Though there is still a lot of work to do in completely stabilizing the situation at Fukushima Daiichi, and that effort is not made any easier by the strong aftershocks that continue to occur, it is not too early to begin thinking about ways to assist in the long term effort to ensure public safety. The damaged reactors will continue to require some amount of forced cooling as the radioactive material they contain decays away and the structures and debris around the site will need to be put into a condition that eliminates any risk of uncontrolled releases of radioactive material.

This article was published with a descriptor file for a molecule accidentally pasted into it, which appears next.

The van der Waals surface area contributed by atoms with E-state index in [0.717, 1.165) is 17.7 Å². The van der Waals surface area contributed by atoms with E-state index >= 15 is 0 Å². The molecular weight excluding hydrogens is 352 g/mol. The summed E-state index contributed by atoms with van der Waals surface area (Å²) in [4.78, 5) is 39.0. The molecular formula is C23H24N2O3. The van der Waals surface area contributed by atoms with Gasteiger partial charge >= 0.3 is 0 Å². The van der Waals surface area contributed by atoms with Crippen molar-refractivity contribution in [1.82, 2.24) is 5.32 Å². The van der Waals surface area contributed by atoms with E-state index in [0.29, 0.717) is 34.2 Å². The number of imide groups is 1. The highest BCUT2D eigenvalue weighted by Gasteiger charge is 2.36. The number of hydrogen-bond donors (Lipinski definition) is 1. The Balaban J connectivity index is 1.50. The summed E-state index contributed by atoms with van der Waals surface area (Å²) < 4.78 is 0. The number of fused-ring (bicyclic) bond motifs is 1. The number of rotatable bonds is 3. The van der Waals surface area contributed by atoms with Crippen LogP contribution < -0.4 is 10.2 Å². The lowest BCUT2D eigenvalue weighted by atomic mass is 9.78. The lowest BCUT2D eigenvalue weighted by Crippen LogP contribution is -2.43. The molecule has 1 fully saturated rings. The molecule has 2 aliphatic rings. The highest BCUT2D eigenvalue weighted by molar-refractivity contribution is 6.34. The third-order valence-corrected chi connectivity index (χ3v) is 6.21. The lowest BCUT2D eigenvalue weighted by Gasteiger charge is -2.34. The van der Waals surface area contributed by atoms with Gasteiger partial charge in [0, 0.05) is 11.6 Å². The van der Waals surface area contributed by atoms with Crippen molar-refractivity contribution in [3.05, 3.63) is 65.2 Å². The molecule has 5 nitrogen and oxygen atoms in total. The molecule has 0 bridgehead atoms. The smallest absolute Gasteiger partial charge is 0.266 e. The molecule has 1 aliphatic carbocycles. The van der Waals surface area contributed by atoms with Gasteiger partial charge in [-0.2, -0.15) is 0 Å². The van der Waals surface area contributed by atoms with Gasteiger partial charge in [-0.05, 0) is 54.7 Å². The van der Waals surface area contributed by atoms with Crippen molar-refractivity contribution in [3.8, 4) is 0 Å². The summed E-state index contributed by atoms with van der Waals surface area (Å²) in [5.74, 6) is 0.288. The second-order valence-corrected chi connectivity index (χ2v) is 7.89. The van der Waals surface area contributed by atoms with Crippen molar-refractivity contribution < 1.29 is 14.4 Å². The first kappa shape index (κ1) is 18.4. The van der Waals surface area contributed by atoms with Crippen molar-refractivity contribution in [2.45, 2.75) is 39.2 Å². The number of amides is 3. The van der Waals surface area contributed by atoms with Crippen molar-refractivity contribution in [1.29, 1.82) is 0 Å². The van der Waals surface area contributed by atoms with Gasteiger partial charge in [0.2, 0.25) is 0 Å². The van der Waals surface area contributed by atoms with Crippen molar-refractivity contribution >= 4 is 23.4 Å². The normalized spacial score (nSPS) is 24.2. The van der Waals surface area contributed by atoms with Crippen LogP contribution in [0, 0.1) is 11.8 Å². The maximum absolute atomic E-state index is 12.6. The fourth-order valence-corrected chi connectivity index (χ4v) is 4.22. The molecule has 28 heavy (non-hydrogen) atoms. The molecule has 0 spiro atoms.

Yesterday, my good friend, Dan Yurman, who blogs at Idaho Samizdat, The Energy Collective and the ANS Nuclear Cafe, posted a thought provoking blog titled Decommissioning Fukushima. In that post, Dan laid out some back of the envelope calculations of the magnitude of the challenge facing TEPCO as the plant owner. He also introduced some comparisons between the effort required and the effort invested in other decommissionings and damaged plant clean-ups.
Some of my pro-nuclear colleagues told Dan that they thought his post was interesting, but terribly depressing. Some even mentioned that they thought it would simply provide material for the antinuclear opposition to use against our favored energy technology.
I had a different reaction. I thought that the post was a great conversation starter. It offers a point of departure from which many people with different backgrounds can offer their ideas and engage their creative problem solving skills.